Improving Customer Service

Issue # 24 of 70 




John T. Self, Ph.D.
By: Dr. John T. Self


Mixed Messages


It's morning. Your boss walks into the main office in a chipper mood, saying hi to everyone he meets. Then he walks into his office. Another joins him. The door closes. Must be secret stuff. Or very personal stuff. That is what one would say. But no. It is just another day at the office.

Take a look around. Are you saying open culture, but doing closed culture?

What kinds of messages are you sending to your staff when you close the door as a matter of course?

I'll tell you. It sends out several messages. All bad. When the door closes routinely, it sends out the clear message that the boss is either paranoid, insecure, or just plain ridiculous: Sure signs of closed culture, which is a negative culture.

The door should be closed only when there is a necessity. True privacy is necessary when it concerns personal matters or business discussions that are indeed private.

How often is privacy truly required? ... Not very often. Certainly, not each time more than one person goes into the boss's office or when the boss goes into ANY office, destroys one culture and builds another.

There we go using the C word again. Culture, or more correctly, negative culture.

When the boss routinely closes the door upon entering an office, and then discusses normal business, it takes away respect for the boss. Anytime the respect for the boss is detracted, it cannot help but reduce the employees' pride in the organization.

This column has discussed the value of office culture several times in the past. I can't overemphasize the importance of culture on the morale of the entire office. When morale declines, productivity declines equally.

Think about it.

When you are irritated with your boss, do you really work as hard? Do you tend to not tell the boss some helpful bits of information that you normally would be enthusiastic to bring to his/her attention? Do you tend to leave exactly at quitting time? I'll bet you do. No enthusiasm. No creativity. The negative culture breeds defensive working which means to avoid mistakes at all costs.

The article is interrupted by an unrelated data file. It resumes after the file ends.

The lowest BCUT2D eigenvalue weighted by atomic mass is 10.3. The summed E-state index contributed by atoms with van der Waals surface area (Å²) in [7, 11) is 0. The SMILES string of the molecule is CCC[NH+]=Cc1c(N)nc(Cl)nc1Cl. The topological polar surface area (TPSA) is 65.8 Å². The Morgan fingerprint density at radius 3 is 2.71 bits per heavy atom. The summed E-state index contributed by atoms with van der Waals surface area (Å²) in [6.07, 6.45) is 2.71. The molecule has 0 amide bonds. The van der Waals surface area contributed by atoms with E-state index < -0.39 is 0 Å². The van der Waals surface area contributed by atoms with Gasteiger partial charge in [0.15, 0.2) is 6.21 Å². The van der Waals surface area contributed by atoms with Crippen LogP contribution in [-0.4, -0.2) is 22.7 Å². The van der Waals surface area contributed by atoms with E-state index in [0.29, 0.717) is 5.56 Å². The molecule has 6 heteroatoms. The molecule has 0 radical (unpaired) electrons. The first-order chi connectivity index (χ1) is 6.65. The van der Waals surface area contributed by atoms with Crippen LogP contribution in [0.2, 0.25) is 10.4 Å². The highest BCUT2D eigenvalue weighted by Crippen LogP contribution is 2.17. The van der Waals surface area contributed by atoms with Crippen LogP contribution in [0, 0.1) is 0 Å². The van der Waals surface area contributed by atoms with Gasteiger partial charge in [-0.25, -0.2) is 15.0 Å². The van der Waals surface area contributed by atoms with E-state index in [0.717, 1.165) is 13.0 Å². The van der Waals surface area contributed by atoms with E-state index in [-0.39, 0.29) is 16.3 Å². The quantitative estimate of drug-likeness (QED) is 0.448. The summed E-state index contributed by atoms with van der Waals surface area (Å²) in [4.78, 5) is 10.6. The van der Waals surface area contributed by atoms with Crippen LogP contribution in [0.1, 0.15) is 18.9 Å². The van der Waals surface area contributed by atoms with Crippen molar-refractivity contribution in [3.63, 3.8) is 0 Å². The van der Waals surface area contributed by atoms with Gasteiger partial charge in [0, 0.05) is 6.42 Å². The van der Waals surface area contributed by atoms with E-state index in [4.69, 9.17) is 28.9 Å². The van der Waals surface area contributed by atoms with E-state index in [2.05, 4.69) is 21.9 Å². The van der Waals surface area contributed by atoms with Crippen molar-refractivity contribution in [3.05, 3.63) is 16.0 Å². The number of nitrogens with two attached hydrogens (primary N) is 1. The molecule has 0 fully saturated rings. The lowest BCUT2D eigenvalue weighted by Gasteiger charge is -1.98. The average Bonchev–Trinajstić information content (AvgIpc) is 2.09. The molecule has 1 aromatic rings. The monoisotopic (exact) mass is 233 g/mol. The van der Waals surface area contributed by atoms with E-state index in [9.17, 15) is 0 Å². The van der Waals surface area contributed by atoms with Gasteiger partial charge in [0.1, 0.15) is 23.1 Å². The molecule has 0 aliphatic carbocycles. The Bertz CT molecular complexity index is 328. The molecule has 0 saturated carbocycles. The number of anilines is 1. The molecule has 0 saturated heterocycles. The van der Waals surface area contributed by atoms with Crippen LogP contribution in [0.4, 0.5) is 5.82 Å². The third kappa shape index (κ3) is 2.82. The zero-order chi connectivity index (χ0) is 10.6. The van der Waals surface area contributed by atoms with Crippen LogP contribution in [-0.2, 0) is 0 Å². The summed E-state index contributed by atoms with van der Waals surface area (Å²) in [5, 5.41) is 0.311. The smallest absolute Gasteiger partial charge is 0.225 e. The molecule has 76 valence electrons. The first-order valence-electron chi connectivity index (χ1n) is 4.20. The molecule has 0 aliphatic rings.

The costs of a defensive work style are the employees' aggressiveness and their willingness to take chances and to make the inevitable mistakes. How can any of us get ahead without being permitted to make mistakes?

The bottom line is that the office climate is important. Just ask your competitors. They're the ones getting your employees.

John T. Self is a lecturer at The Collins School of Hospitality Management at California State Polytechnic University (Cal Poly Pomona). Prior to entering academia, Dr. Self spent fifteen years in the restaurant industry. While in the corporate world, he worked for several chains including Chili's and Steak and Ale, and as vice president of a regional restaurant chain overseeing six restaurants with sales of over twenty million dollars. He has also owned three independent restaurants, including a comedy club.
Dr. Self has also been involved in the development of international hospitality programs. While at Golden Gate University, he started the partnership with Dalian University of Technology in Dalian, China and is continuing in that involvement at Cal Poly.


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Text © Dr. John T. Self, 1997,1998. Part of the original Sideroad.